The biggest drop in absolute figures was observed for the Spanish accommodation sector (down from 454 million nights to 101 million nights), in particular in the segment of international tourists (decimated from 289 million international guest nights to only 28 million, or -90 %).

The countries whose accommodation sector was the least hard hit, were Denmark, the Netherlands, as well as Liechtenstein and Norway, but these countries also observed a drop of more than one third compared to the twelve months preceding the pandemic outbreak.

Data on tourism nights is included in the interactive European Statistical Recovery Dashboard, which contains monthly and quarterly indicators from a number of statistical areas relevant for tracking the economic and social recovery from the Covid-19 pandemic, across countries and time. The dashboard is updated every month with the latest available data for each indicator.

Source data for tables and graphs

Data sources

This article presents the short-term trends in nights spent in tourist accommodation in the European Union (EU), analysing monthly data provided by Member States.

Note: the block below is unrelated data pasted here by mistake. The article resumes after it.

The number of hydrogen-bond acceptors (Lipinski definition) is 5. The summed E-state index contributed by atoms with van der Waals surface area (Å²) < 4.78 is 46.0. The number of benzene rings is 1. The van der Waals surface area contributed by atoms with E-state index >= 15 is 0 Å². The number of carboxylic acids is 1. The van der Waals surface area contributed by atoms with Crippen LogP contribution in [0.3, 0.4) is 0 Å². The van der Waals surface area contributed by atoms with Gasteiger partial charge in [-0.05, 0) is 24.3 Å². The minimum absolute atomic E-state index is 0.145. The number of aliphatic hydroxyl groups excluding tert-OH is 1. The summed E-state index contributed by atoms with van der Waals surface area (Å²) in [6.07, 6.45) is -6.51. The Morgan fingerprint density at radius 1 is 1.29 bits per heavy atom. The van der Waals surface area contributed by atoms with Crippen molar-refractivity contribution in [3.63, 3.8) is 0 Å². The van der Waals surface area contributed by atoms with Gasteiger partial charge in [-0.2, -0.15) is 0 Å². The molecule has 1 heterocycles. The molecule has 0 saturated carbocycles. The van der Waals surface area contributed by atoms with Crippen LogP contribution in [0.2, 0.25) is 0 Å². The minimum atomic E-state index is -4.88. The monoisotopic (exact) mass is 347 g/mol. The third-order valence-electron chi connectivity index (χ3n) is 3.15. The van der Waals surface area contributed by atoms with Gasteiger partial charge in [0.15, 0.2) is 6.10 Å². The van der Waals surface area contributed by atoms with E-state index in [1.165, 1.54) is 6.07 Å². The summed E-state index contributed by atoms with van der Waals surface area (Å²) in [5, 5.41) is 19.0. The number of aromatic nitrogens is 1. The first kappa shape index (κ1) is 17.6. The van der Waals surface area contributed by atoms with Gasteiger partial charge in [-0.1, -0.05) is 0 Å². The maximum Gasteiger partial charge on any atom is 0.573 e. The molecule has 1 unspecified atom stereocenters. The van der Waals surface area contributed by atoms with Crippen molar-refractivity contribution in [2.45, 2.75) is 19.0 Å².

For the year-to-year evolution of the number of nights spent in tourist accommodation and a detailed analysis of 2019 annual data, see Tourism statistics - annual results for the accommodation sector.

Context

The EU is a major tourist destination, with four Member States among the world’s top ten destinations for holidaymakers, according to UNWTO[1] data. Tourism is an important activity in the EU which contributes to employment and economic growth, as well as to the development of rural, peripheral or less-developed areas. These characteristics drive the demand for reliable and harmonised statistics on this activity, as well as within the wider context of regional policy and sustainable development policy areas.